Dangerous Personality

There are so many celebrities in our culture. I have never been good at keeping them all straight. As a person who legitimately struggles with names, I have kind of lived under the assumption that they don’t keep track of my life, so I don’t have any need to keep track of theirs. So, don’t come talk to me about celebrity gossip, expecting me to know who is into who, who got married/divorced/had a baby. I simply will not know. If you’re into that stuff, then I will do my best to engage with you but I wanted to warn you ahead of time.
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I also operate under the policy (and living in California, I think this is probably best) that if I see them in public, I ‘m just going to leave them alone. If they’re eating dinner with their friends/family/crew/whatever, I was not invited to that meal. I will happily give them their space.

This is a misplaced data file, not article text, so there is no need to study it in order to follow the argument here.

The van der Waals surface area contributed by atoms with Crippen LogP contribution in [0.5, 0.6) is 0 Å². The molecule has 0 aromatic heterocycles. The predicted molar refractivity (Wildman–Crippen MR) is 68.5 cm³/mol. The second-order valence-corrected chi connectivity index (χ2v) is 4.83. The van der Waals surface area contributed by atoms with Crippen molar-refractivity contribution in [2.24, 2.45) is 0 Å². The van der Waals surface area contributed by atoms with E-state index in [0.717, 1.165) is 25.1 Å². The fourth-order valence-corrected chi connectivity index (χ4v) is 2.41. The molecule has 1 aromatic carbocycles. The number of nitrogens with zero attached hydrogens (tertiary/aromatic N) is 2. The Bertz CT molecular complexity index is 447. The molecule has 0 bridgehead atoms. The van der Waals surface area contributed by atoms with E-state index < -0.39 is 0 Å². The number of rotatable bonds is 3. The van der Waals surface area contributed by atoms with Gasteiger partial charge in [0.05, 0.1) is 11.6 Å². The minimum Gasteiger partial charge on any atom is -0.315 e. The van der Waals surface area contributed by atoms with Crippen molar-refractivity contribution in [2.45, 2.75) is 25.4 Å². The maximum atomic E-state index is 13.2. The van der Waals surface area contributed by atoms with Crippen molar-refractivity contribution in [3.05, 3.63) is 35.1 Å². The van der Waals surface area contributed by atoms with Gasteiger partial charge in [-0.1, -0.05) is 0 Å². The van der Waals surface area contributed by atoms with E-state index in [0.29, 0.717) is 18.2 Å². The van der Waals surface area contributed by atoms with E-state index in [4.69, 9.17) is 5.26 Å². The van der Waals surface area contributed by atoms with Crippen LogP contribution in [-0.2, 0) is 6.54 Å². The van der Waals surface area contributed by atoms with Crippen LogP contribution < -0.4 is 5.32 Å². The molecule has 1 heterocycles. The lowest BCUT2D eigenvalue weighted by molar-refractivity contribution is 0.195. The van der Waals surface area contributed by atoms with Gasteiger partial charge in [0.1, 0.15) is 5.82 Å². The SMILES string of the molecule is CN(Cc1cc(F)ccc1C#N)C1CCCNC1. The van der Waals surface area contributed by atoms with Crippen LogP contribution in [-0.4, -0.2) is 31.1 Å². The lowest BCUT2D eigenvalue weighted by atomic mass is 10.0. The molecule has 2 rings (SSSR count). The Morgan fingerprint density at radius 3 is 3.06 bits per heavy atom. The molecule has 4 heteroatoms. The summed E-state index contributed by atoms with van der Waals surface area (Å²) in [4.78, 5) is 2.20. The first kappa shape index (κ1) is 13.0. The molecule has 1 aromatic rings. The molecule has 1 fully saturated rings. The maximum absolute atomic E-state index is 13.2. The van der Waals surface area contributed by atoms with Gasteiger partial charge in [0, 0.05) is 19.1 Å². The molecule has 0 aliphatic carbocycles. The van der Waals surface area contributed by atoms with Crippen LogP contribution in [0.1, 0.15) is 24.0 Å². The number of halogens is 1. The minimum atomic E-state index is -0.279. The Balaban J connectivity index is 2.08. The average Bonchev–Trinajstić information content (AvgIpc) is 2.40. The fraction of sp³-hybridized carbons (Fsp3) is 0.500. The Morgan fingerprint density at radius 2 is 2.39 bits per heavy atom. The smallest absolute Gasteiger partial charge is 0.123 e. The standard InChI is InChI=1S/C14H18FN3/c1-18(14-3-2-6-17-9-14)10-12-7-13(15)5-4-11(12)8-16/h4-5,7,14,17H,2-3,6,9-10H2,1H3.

There have been so many stories of people who take things to the opposite extreme. They stalk celebrities, hang on their every word, know everything about their lives and some even begin doing dangerous/illegal stuff to try to get their attention. They develop an unhealthy obsession with that person. They go beyond fandom and into idolatry, aggressively defending that person, and caring far too much for someone that doesn’t even know they exist.

I also grew up in the ear of the televangelist. These people almost did everything possible to make my generation cynical in regards to fame & ministry. The Robertsons & Swaggarts of the world built up such a cult of personality around themselves that their inevitable human failings made their falling from public grace all the more devastating. We cannot invest ourselves, devoting the whole of our lives, to a single human person like this. People are broken. Celebrities and preachers will let us down. No one is perfect.

Paul recognizes this danger in the church of Corinth. This church had encounters with several powerful leaders within the early church and people were beginning to take sides:

10 I appeal to you, brothers, by the name of our Lord Jesus Christ, that all of you agree, and that there be no divisions among you, but that you be united in the same mind and the same judgment. 11 For it has been reported to me by Chloe’s people that there is quarreling among you, my brothers. 12 What I mean is that each one of you says, “I follow Paul,” or “I follow Apollos,” or “I follow Cephas,” or “I follow Christ.”